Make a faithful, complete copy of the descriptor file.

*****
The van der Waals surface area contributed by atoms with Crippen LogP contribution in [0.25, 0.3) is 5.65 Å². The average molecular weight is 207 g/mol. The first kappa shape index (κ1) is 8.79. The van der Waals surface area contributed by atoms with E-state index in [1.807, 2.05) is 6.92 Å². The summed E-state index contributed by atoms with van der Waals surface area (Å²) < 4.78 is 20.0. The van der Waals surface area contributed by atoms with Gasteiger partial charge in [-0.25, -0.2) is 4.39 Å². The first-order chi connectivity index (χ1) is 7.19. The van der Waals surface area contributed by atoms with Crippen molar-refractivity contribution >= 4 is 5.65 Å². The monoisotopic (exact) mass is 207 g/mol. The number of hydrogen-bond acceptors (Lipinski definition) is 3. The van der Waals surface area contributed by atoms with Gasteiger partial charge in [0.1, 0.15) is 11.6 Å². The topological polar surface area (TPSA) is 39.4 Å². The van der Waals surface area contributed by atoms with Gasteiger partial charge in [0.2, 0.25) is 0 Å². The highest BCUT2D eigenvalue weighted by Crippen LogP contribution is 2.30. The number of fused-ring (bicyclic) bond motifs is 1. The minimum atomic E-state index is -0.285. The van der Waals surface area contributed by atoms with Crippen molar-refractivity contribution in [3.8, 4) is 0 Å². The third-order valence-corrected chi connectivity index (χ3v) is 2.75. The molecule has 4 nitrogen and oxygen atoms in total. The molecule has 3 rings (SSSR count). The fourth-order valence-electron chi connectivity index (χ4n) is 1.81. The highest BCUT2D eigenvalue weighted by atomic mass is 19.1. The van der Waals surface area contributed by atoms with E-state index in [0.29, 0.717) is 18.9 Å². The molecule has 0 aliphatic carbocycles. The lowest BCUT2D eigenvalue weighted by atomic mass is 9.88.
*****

The van der Waals surface area contributed by atoms with Crippen LogP contribution in [0.25, 0.3) is 5.65 Å². The average molecular weight is 207 g/mol. The first kappa shape index (κ1) is 8.79. The van der Waals surface area contributed by atoms with E-state index in [1.807, 2.05) is 6.92 Å². The summed E-state index contributed by atoms with van der Waals surface area (Å²) < 4.78 is 20.0. The van der Waals surface area contributed by atoms with Gasteiger partial charge in [-0.25, -0.2) is 4.39 Å². The first-order chi connectivity index (χ1) is 7.19. The van der Waals surface area contributed by atoms with Crippen molar-refractivity contribution >= 4 is 5.65 Å². The monoisotopic (exact) mass is 207 g/mol. The number of hydrogen-bond acceptors (Lipinski definition) is 3. The van der Waals surface area contributed by atoms with Gasteiger partial charge in [0.1, 0.15) is 11.6 Å². The topological polar surface area (TPSA) is 39.4 Å². The van der Waals surface area contributed by atoms with Gasteiger partial charge in [0.2, 0.25) is 0 Å². The highest BCUT2D eigenvalue weighted by Crippen LogP contribution is 2.30. The number of fused-ring (bicyclic) bond motifs is 1. The minimum atomic E-state index is -0.285. The van der Waals surface area contributed by atoms with Crippen molar-refractivity contribution in [3.8, 4) is 0 Å². The third-order valence-corrected chi connectivity index (χ3v) is 2.75. The molecule has 4 nitrogen and oxygen atoms in total. The molecule has 3 rings (SSSR count). The fourth-order valence-electron chi connectivity index (χ4n) is 1.81. The highest BCUT2D eigenvalue weighted by atomic mass is 19.1. The van der Waals surface area contributed by atoms with E-state index in [0.29, 0.717) is 18.9 Å². The molecule has 0 aliphatic carbocycles. The lowest BCUT2D eigenvalue weighted by atomic mass is 9.88.